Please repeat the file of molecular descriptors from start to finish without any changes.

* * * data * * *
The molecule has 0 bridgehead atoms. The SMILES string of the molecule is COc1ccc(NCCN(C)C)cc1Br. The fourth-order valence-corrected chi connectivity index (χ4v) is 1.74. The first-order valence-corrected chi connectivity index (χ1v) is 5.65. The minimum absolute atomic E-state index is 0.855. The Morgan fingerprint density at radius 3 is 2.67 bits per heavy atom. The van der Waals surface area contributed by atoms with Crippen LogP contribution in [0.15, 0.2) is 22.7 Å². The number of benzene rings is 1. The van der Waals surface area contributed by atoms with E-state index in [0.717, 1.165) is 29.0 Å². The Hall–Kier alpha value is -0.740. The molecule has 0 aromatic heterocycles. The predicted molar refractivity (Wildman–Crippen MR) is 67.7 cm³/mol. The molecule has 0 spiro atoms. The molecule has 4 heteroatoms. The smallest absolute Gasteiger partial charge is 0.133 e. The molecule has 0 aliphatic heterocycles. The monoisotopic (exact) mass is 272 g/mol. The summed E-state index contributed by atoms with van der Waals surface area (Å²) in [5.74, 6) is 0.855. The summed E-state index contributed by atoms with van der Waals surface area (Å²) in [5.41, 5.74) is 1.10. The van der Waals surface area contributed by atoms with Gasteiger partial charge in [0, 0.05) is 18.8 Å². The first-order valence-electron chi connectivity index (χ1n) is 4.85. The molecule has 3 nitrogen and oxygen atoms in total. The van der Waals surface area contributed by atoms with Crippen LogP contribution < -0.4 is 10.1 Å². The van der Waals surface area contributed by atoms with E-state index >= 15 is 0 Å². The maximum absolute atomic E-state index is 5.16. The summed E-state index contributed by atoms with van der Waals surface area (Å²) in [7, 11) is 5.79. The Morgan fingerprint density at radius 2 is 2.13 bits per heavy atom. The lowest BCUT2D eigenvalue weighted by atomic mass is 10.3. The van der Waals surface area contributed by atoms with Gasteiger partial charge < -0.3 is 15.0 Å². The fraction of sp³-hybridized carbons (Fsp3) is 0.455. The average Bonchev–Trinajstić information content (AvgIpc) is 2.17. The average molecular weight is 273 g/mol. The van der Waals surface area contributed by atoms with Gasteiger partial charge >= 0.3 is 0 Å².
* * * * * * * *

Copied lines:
The molecule has 0 bridgehead atoms. The SMILES string of the molecule is COc1ccc(NCCN(C)C)cc1Br. The fourth-order valence-corrected chi connectivity index (χ4v) is 1.74. The first-order valence-corrected chi connectivity index (χ1v) is 5.65. The minimum absolute atomic E-state index is 0.855. The Morgan fingerprint density at radius 3 is 2.67 bits per heavy atom. The van der Waals surface area contributed by atoms with Crippen LogP contribution in [0.15, 0.2) is 22.7 Å². The number of benzene rings is 1. The van der Waals surface area contributed by atoms with E-state index in [0.717, 1.165) is 29.0 Å². The Hall–Kier alpha value is -0.740. The molecule has 0 aromatic heterocycles. The predicted molar refractivity (Wildman–Crippen MR) is 67.7 cm³/mol. The molecule has 0 spiro atoms. The molecule has 4 heteroatoms. The smallest absolute Gasteiger partial charge is 0.133 e. The molecule has 0 aliphatic heterocycles. The monoisotopic (exact) mass is 272 g/mol. The summed E-state index contributed by atoms with van der Waals surface area (Å²) in [5.74, 6) is 0.855. The summed E-state index contributed by atoms with van der Waals surface area (Å²) in [5.41, 5.74) is 1.10. The van der Waals surface area contributed by atoms with Gasteiger partial charge in [0, 0.05) is 18.8 Å². The first-order valence-electron chi connectivity index (χ1n) is 4.85. The molecule has 3 nitrogen and oxygen atoms in total. The van der Waals surface area contributed by atoms with Crippen LogP contribution < -0.4 is 10.1 Å². The van der Waals surface area contributed by atoms with E-state index >= 15 is 0 Å². The maximum absolute atomic E-state index is 5.16. The summed E-state index contributed by atoms with van der Waals surface area (Å²) in [7, 11) is 5.79. The Morgan fingerprint density at radius 2 is 2.13 bits per heavy atom. The lowest BCUT2D eigenvalue weighted by atomic mass is 10.3. The van der Waals surface area contributed by atoms with Gasteiger partial charge < -0.3 is 15.0 Å². The fraction of sp³-hybridized carbons (Fsp3) is 0.455. The average Bonchev–Trinajstić information content (AvgIpc) is 2.17. The average molecular weight is 273 g/mol. The van der Waals surface area contributed by atoms with Gasteiger partial charge >= 0.3 is 0 Å².